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The Daily Wildcat

The Daily Wildcat

 

    Teleconference exposes UA students to international medicine

    The UA is taking its medical education to an international level.

    Several students from the UA College of Medicine are participating in an international videoconference with medical students from Kosovo, the first such conference since the country declared its independence in February.

    The virtual conference marked collaboration between the Arizona Telemedicine Program and the Telemedicine Program of Kosovo, two top-ranking programs in the world of telemedicine, a form of telecommunication technology to serve patients, as well as bring information to health care providers across the globe.

    Dr. Marlys H. Witte, UA professor of surgery and Dr. Rifat Latifi, director and founder of the Telemedicine Program in Kosovo, led the conference from the College of Medicine.

    The conference was broadcast in Prishtina, the capital of The Republic of Kosovo, where over 75 medical students and physicians looked on while five UA students presented projects carried out while in the Medical Student Research Program headed by Witte.

    Witte’s contribution to the conference was in the realm of what she called “”ignoramics,”” a concept geared in promoting more questioning among those in the medical profession and in hospitals she finds “”filled with ignorance as well as knowledge.””

    “”Its all about questions instead of answers,”” Witte said. “”When you think about medicine, you think of giving answers, but it’s also about finding good questions and improving things.””

    Among the students participating in the conference was Drew Kurtzman, a UA 1st-year doctoral medical student. Kurtzman is no stranger to ground-breaking medical procedures. His work with translational research alongside Dr. Daruka Mehadavan resulted in finding a new combination of drugs that could be used to treat gastrointestinal stromal tumors with noticeably less side effects.

    The conference gave Kurtzman the opportunity to appreciate the global appeal of the telemedicine program, something he was previously unfamiliar with, he said.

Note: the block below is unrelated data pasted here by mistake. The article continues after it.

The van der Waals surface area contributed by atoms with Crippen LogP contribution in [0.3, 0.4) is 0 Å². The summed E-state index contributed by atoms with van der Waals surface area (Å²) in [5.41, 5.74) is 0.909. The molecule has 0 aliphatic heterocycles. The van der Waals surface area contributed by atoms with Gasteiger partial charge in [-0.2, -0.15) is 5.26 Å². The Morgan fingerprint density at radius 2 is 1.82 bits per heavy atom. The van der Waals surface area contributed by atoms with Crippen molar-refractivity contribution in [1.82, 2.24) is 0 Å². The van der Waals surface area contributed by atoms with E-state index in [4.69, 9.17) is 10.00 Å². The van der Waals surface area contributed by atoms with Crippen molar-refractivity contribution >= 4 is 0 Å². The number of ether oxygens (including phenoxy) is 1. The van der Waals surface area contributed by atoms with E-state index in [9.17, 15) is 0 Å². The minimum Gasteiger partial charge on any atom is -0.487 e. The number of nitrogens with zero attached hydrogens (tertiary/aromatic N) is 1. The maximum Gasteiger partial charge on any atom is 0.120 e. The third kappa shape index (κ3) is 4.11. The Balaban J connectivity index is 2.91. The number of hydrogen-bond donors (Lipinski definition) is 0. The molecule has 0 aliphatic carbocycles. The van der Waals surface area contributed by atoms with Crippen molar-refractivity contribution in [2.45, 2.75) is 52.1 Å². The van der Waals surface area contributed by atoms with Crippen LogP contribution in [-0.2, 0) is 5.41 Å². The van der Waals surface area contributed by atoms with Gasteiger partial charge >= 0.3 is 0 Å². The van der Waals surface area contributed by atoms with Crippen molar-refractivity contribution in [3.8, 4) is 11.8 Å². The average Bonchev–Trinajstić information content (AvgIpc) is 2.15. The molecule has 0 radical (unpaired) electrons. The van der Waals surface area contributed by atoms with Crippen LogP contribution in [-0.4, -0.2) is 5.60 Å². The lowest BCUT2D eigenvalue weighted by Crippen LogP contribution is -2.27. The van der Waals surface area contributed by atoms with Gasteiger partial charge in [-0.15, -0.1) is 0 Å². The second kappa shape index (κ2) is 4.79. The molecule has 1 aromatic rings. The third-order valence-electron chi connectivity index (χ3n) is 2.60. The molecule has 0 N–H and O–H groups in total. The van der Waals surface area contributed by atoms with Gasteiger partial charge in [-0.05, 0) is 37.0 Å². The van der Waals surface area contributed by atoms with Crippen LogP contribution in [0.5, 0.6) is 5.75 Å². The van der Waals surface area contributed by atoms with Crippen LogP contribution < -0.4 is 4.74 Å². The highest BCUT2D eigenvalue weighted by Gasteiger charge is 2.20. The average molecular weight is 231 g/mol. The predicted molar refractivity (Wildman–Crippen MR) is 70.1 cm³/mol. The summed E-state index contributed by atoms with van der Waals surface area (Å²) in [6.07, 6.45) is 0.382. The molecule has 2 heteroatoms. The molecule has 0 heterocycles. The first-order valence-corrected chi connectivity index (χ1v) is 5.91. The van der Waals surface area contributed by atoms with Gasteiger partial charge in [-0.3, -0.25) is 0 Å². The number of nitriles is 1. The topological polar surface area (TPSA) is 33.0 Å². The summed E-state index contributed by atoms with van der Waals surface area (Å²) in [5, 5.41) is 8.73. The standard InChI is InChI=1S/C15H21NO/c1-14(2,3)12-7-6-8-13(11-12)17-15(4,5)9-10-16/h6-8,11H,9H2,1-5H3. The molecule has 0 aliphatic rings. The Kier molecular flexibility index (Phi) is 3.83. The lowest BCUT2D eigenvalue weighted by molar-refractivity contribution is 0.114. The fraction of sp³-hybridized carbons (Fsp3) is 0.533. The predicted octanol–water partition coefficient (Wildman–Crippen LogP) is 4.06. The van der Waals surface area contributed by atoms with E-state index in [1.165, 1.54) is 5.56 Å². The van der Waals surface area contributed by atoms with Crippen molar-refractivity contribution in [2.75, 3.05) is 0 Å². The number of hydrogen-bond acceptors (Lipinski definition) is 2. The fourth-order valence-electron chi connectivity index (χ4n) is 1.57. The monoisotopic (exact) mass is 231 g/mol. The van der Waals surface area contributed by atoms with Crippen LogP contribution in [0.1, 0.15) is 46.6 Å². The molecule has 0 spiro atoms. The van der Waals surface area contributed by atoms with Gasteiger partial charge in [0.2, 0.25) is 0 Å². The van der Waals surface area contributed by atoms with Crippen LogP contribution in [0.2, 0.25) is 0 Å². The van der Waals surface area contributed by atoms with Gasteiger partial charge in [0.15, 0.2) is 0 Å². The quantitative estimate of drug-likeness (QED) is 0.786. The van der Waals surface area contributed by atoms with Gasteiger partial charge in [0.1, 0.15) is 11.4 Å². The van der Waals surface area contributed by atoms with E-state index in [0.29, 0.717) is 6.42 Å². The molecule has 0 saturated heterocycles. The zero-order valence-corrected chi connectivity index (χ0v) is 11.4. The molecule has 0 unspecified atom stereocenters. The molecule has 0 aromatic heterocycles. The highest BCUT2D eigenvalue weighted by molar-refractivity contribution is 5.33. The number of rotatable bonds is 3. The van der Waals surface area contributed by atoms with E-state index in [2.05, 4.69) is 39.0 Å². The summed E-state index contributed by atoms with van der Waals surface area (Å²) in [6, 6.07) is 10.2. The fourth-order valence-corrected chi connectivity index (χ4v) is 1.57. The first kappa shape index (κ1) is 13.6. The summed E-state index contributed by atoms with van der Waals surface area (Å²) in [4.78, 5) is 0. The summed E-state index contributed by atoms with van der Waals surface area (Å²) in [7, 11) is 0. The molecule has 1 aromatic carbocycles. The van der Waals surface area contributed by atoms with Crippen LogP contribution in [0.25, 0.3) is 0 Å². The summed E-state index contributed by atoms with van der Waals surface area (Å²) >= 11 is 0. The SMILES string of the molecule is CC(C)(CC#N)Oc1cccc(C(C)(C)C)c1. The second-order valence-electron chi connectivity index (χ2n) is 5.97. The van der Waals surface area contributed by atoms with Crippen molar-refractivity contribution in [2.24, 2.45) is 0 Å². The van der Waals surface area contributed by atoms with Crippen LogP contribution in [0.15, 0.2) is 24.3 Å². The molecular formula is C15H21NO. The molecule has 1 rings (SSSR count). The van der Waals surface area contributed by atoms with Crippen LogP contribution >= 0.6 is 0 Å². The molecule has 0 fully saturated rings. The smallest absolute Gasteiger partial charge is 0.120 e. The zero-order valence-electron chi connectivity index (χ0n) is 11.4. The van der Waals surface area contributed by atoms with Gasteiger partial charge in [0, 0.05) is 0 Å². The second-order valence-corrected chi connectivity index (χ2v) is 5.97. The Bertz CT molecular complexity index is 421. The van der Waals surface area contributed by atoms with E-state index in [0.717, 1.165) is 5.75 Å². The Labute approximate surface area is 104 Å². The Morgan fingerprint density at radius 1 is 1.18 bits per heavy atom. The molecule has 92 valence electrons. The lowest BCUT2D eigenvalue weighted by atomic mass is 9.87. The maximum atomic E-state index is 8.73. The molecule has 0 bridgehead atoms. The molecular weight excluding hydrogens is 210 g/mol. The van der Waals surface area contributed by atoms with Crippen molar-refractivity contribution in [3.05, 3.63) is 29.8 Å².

“”They are using it to train students who have limited access to hospitals and don’t have as many resources as us,”” Kurtzman said. “”So it is good for sharing info and also for them to learn how to become a physician.””

    Latifi started the Telemedicine Program in Kosovo when he returned to his home country seeking a way to better transfer medical assistance to thousands of refugees and others he saw suffering in the war-torn Balkan states, Latifi said.

    Following a series of presentations given by Latifi illustrating the aftermath of ethnic and political turmoil that left the area void of satisfactory health care professionals and institutions, his dream materialized with enough funding in line to start what he entitled the “”International Virtual e-Hospital”” in Kosovo.

    While the experience was primarily an educational one for participating students, they also appreciate the historical significance of the program, said Nataliya Biskup, a 2nd-year doctoral medical student.

    “”It was kind of strange to be able to be communicating halfway around the world,”” Biskup said, “”but the potential is really amazing.””

    Biskup presented her development of a rotary that can be used to remove plaque from arteries that block blood flow and cause coronary artery disease.

    In the future, Latifi hopes to be able to interact more internationally, expanding the telemedicine program at the UA and making it more common for students and professionals to consult with clinicians worldwide on a regular basis.

    “”Students and faculty will have tremendous benefits with exposure,”” Latifi said. “”It will build bridges with other schools around the world.””

    In Kosovo and other similar countries, students learn mostly by observation, something Latifi would like to see change with more integration.

    Biskup said her participation in the teleconference played on her interests in international medicine and made it clear that telemedicine “”makes communication easier with people we probably wouldn’t have heard from or have been exposed to.””

    Witte said the example students set with Kosovo is significant, and in the future, both parties will be able to do research and ask questions with more of an interchange.

    “”This is just the beginning of an adventure to expand,”” Witte said. “”This was set up as a prototype with other countries focusing on medical students and also having an exchange that’s physical as well as intellectual.””

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